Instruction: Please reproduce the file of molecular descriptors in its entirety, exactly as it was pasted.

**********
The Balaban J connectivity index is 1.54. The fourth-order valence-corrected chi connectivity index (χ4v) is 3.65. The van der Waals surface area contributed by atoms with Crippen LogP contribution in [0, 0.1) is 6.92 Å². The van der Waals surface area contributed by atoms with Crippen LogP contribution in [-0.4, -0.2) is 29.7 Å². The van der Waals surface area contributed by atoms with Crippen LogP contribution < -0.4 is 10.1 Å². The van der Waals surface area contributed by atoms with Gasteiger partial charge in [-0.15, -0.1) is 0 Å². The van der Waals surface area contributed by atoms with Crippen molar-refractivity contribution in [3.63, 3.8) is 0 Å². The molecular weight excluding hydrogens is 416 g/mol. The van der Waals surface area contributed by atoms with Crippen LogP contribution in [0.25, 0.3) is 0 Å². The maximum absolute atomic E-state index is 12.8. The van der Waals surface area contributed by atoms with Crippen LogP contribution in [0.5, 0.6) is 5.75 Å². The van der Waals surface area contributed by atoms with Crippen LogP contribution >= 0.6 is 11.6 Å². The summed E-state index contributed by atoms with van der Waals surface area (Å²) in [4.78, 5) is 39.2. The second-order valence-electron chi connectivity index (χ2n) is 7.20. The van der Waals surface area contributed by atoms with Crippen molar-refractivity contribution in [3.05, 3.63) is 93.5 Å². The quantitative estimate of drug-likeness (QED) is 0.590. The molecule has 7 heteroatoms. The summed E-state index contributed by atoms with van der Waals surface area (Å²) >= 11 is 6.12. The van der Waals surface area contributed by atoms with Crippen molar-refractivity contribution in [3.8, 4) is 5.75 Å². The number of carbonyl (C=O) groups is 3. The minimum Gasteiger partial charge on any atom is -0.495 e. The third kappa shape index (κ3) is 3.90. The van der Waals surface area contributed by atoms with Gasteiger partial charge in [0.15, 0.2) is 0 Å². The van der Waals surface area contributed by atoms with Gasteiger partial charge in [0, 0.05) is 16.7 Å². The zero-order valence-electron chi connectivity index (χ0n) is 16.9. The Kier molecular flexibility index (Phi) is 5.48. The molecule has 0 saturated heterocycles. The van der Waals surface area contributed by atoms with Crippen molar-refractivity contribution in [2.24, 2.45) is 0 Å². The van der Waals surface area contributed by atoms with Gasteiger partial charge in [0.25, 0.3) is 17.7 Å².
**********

The Balaban J connectivity index is 1.54. The fourth-order valence-corrected chi connectivity index (χ4v) is 3.65. The van der Waals surface area contributed by atoms with Crippen LogP contribution in [0, 0.1) is 6.92 Å². The van der Waals surface area contributed by atoms with Crippen LogP contribution in [-0.4, -0.2) is 29.7 Å². The van der Waals surface area contributed by atoms with Crippen LogP contribution < -0.4 is 10.1 Å². The van der Waals surface area contributed by atoms with Gasteiger partial charge in [-0.15, -0.1) is 0 Å². The van der Waals surface area contributed by atoms with Crippen molar-refractivity contribution in [3.63, 3.8) is 0 Å². The molecular weight excluding hydrogens is 416 g/mol. The van der Waals surface area contributed by atoms with Crippen LogP contribution in [0.25, 0.3) is 0 Å². The maximum absolute atomic E-state index is 12.8. The van der Waals surface area contributed by atoms with Crippen LogP contribution in [0.5, 0.6) is 5.75 Å². The van der Waals surface area contributed by atoms with Crippen LogP contribution >= 0.6 is 11.6 Å². The summed E-state index contributed by atoms with van der Waals surface area (Å²) in [4.78, 5) is 39.2. The second-order valence-electron chi connectivity index (χ2n) is 7.20. The van der Waals surface area contributed by atoms with Crippen molar-refractivity contribution in [3.05, 3.63) is 93.5 Å². The quantitative estimate of drug-likeness (QED) is 0.590. The molecule has 7 heteroatoms. The summed E-state index contributed by atoms with van der Waals surface area (Å²) >= 11 is 6.12. The van der Waals surface area contributed by atoms with Crippen molar-refractivity contribution in [3.8, 4) is 5.75 Å². The number of carbonyl (C=O) groups is 3. The minimum Gasteiger partial charge on any atom is -0.495 e. The third kappa shape index (κ3) is 3.90. The van der Waals surface area contributed by atoms with Gasteiger partial charge in [0.15, 0.2) is 0 Å². The van der Waals surface area contributed by atoms with Gasteiger partial charge in [0, 0.05) is 16.7 Å². The zero-order valence-electron chi connectivity index (χ0n) is 16.9. The Kier molecular flexibility index (Phi) is 5.48. The molecule has 0 saturated heterocycles. The van der Waals surface area contributed by atoms with Crippen molar-refractivity contribution in [2.24, 2.45) is 0 Å². The van der Waals surface area contributed by atoms with Gasteiger partial charge in [0.25, 0.3) is 17.7 Å².